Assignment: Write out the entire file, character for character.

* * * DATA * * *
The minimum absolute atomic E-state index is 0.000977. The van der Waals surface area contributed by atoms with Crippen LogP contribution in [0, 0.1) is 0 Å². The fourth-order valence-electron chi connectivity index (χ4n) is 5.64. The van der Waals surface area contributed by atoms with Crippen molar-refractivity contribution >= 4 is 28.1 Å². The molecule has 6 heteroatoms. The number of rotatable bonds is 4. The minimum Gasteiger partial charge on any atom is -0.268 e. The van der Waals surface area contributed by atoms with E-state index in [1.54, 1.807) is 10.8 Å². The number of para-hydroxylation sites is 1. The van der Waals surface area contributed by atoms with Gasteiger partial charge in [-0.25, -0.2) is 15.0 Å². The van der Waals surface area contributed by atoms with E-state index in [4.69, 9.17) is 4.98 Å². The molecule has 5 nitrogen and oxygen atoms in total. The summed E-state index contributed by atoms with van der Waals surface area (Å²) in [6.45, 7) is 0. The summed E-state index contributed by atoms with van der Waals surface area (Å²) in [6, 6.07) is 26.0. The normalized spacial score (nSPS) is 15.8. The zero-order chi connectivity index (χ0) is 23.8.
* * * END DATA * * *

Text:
The minimum absolute atomic E-state index is 0.000977. The van der Waals surface area contributed by atoms with Crippen LogP contribution in [0, 0.1) is 0 Å². The fourth-order valence-electron chi connectivity index (χ4n) is 5.64. The van der Waals surface area contributed by atoms with Crippen molar-refractivity contribution >= 4 is 28.1 Å². The molecule has 6 heteroatoms. The number of rotatable bonds is 4. The minimum Gasteiger partial charge on any atom is -0.268 e. The van der Waals surface area contributed by atoms with E-state index in [1.54, 1.807) is 10.8 Å². The number of para-hydroxylation sites is 1. The van der Waals surface area contributed by atoms with Gasteiger partial charge in [-0.25, -0.2) is 15.0 Å². The van der Waals surface area contributed by atoms with E-state index in [4.69, 9.17) is 4.98 Å². The molecule has 5 nitrogen and oxygen atoms in total. The summed E-state index contributed by atoms with van der Waals surface area (Å²) in [6.45, 7) is 0. The summed E-state index contributed by atoms with van der Waals surface area (Å²) in [6, 6.07) is 26.0. The normalized spacial score (nSPS) is 15.8. The zero-order chi connectivity index (χ0) is 23.8.